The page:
Gaming history is full of contentious arguments.
Which "Grand Theft Auto" is the best? Why did the Sega Dreamcast have to die so young? Has anyone ever actually beaten "Battle Toads"?
But the peak debate for gamers is likely waged over which video game console is the best of them all. And when it comes to this debate, there is no room for ties or the idea that it's too close to call. Because when it comes to this debate, there is one answer: Sony's PlayStation 2.
Let us explain why Sony's second-generation PlayStation is the greatest video game system of all time, a phenomenon which may never be rivaled.
1. It's the best-selling video game system of all time.
Like a horror movie villain that just won't die, the PlayStation 2's prolonged sales are a testament to the system's quality and staying power. In 2011, the PlayStation 2 overtook the Nintendo DS to become the best-selling video game console of all time. But nothing gold can stay, and as developers ceased producing games for the PlayStation 2, Sony said in December 2012 that it would cease production of the console in its home country of Japan. Shortly thereafter, it announced that production would be ending worldwide. Though being a top-selling item does not always directly correlate to a product's quality, the PlayStation 2 is a definite exception.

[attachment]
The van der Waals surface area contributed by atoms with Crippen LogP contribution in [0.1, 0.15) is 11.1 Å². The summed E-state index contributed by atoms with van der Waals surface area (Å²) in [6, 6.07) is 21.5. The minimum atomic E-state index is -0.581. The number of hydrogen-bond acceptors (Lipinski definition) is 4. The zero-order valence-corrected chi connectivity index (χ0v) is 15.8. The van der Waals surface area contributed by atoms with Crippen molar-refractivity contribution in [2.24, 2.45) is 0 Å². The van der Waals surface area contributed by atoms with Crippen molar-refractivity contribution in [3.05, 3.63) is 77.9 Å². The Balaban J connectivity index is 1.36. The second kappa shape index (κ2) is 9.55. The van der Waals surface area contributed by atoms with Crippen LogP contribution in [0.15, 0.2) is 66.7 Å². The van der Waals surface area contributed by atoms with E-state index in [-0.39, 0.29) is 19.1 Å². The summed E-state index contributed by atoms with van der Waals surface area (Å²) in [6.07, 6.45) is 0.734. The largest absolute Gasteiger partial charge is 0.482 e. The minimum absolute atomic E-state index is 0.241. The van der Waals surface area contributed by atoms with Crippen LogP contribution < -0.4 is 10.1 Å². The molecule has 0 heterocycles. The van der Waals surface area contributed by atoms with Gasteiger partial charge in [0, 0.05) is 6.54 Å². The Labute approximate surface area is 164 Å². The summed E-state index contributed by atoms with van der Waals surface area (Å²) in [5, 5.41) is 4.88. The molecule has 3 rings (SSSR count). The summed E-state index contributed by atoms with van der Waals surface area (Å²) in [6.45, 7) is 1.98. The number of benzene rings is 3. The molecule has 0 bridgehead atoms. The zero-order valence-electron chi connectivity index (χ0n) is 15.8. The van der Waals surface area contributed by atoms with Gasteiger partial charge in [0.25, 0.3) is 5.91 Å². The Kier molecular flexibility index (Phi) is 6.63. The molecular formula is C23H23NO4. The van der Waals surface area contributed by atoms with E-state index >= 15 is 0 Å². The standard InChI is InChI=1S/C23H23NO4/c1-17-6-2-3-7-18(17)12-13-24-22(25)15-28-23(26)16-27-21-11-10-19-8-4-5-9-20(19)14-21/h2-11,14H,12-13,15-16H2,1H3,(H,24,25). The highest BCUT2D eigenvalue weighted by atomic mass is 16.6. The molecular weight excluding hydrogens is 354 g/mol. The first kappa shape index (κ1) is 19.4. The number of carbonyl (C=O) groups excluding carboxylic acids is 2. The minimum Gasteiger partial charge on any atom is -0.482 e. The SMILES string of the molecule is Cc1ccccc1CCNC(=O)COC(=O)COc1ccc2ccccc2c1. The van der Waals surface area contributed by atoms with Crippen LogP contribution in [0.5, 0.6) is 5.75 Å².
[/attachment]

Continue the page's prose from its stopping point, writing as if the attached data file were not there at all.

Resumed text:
Artists rendering of invincible human being with invincible gaming system.
The PlaySation 2's 12-year run from 2000 to 2012, and its 155 million units sold in that timespan, leave the competing consoles from the same generation in the dust. Nintendo's Gamecube sold 22 million units in its six-year run from 2001 to 2007, while Microsoft's Xbox sold 24 million consoles in a seven-year span from 2001 to 2008. Some quick math: This means the PlayStation 2 sold 109 million more systems than the Gamecube and Xbox combined.
Even the PlayStation 3's sales total of 80 million seems puny by comparison. After the PlayStation 3's release in 2007, the PlayStation 2 was outselling its next-gen counterpart by a 4 to 1 margin. Even two years later in 2009, when Sony cut the PlayStation 2 price down to $99, the system managed to outsell the PlayStation 3 for several months.
PlayStation 2's reign atop the best-selling video game console list may be short-lived, however. The Nintendo DS -- which is still selling like crazy -- is not far behind.
2. The game library.
With several thousand games released for the system, it makes perfect sense that the PlayStation 2 would have some solid games to choose from. But even that large number masks just how deep the selection of truly quality games for the PlayStation 2 goes.
The system's exclusive titles -- some of which would not be ported to other systems until years later -- include games such as "Ico" and "Shadow Of The Colossus," and enduring franchises like "God Of War," "Guitar Hero," "Silent Hill," "Grand Theft Auto," "Devil May Cry," "Gran Turismo," "Final Fantasy" and "Metal Gear Solid." While Xbox and Gamecube users had their own desirable exclusives in the "Halo" and Mario series, the fact is that even if PlayStation 2 didn't end up the only system with certain games in the end, it almost always had them first.
PlayStation 2 also clobbered the Gamecube and Xbox games in terms of sales numbers. "Grand Theft Auto: San Andreas," the PlayStation 2's best-selling game, sold 17.3 million copies, with Gamecube's "Super Smash Bros. Melee" (7.09 million sold) and Xbox's "Halo 2" (8 million sold) miles behind.
Let's not forget that the PlayStation 2 wasn't just about PlayStation 2 games.
3. The backwards compatibility.